Aspirin and Asthma

K. Suresh Babu, MD, DNB; and Sundeep S. Salvi, MD, DNB, PhD, From the Department of Respiratory Cell and Molecular Biology, University of Southampton, Southampton General Hospital, Southampton, UK.


CHEST. 2000;118(5) 

In This Article

Abstract and Introduction


Aspirin is not only one of the best-documented medicines in the world, but also one of the most frequently used drugs of all times. In addition to its role as an analgesic, aspirin is being increasingly used in the prophylaxis of ischemic heart disease and strokes. The prevalence of aspirin intolerance is around 5 to 6%. Up to 20% of the asthmatic population is sensitive to aspirin and other nonsteroidal anti-inflammatory drugs (NSAIDs) and present with a triad of rhinitis, sinusitis, and asthma when exposed to the offending drugs. This syndrome is referred to as aspirin-induced asthma (AIA). The pathogenesis of AIA has implicated both the lipoxygenase (LO) and the cyclooxygenase (COX) pathways. By inhibiting the COX pathway, aspirin diverts arachidonic acid metabolites to the LO pathway. This also leads to a decrease in the levels of prostaglandin (PG) E2, the anti-inflammatory PG, along with an increase in the synthesis of cysteinyl leukotrienes (LTs). Evidence suggests that patients with AIA have increased activity of LTC4 synthase, the rate-limiting enzyme in the cysteinyl LT synthesis, in their bronchial biopsy specimens, thereby tilting the balance in favor of inflammation. LT-modifying drugs are effective in blocking the bronchoconstriction provoked by aspirin and are used in the treatment of this condition. Aspirin desensitization has a role in the management of AIA, especially in patients who need prophylaxis from thromboembolic diseases, myocardial infarction, and stroke. This review covers the latest understanding of pathogenesis, clinical features, and management of AIA.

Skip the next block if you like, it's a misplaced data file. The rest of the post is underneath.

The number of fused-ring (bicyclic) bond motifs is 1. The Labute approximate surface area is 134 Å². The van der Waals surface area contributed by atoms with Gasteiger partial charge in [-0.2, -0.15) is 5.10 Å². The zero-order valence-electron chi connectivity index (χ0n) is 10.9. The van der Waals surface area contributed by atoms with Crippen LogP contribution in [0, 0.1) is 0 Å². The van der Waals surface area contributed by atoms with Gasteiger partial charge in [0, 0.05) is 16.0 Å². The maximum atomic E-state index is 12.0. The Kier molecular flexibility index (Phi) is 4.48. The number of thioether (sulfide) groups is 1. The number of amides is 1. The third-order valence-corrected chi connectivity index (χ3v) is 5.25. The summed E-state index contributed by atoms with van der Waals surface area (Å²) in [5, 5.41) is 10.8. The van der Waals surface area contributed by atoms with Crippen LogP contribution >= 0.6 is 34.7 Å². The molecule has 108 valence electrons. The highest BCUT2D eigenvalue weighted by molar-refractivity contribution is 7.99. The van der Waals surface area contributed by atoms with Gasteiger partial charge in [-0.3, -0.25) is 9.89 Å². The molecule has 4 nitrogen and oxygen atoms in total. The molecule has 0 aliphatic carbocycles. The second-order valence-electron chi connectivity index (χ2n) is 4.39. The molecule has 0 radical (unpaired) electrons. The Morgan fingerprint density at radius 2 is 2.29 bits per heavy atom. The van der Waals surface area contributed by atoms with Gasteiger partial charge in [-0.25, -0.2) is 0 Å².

A hundred years have passed since Felix Hoffmann, a German chemist, developed aspirin as a treatment for his father's arthritis. Since then, aspirin, or acetylsalicylic acid (ASA), has remained one of the world's safest, least expensive, and most consumed analgesics. In the United States, the annual consumption of aspirin is approximately 80 billion tablets, while in the United Kingdom it is approximately 100 tons. Apart from its analgesic and antipyretic properties, aspirin also possesses antiplatelet activity and is, therefore, used in the prophylaxis of thromboembolism, the prevention of transient ischemic attacks, and the reduction of the risk of morbidity and mortality in patients with unstable angina and myocardial infarction.

The association of aspirin sensitivity, asthma, and nasal polyposis was first described by Widal et al [1] in 1922. Aspirin-induced asthma (AIA) refers to the development of bronchoconstriction in asthmatic individuals following the ingestion of aspirin. This syndrome encompasses classic symptoms of chronic rhinoconjunctivitis, nasal polyps, and asthma akin to a protracted viral respiratory infection. In patients with AIA, acute symptoms are superimposed on a background of chronic severe asthma. The attacks may be precipitated following the ingestion of small amounts of aspirin or other nonsteroidal anti-inflammatory drugs (NSAIDs). The prevalence of AIA in the community is not certain, but patients with AIA constitute about 10 to 20% of the asthmatic population, [2,3] and AIA is more common in women. A Finnish study [4] showed an overall aspirin intolerance of 5.7% and the prevalence of AIA to be 1.2%. Over the last few years, there has been an increased under-standing of the pathogenesis and management of AIA. This review discusses the clinical features, the pathogenic mechanisms, and the management of AIA.


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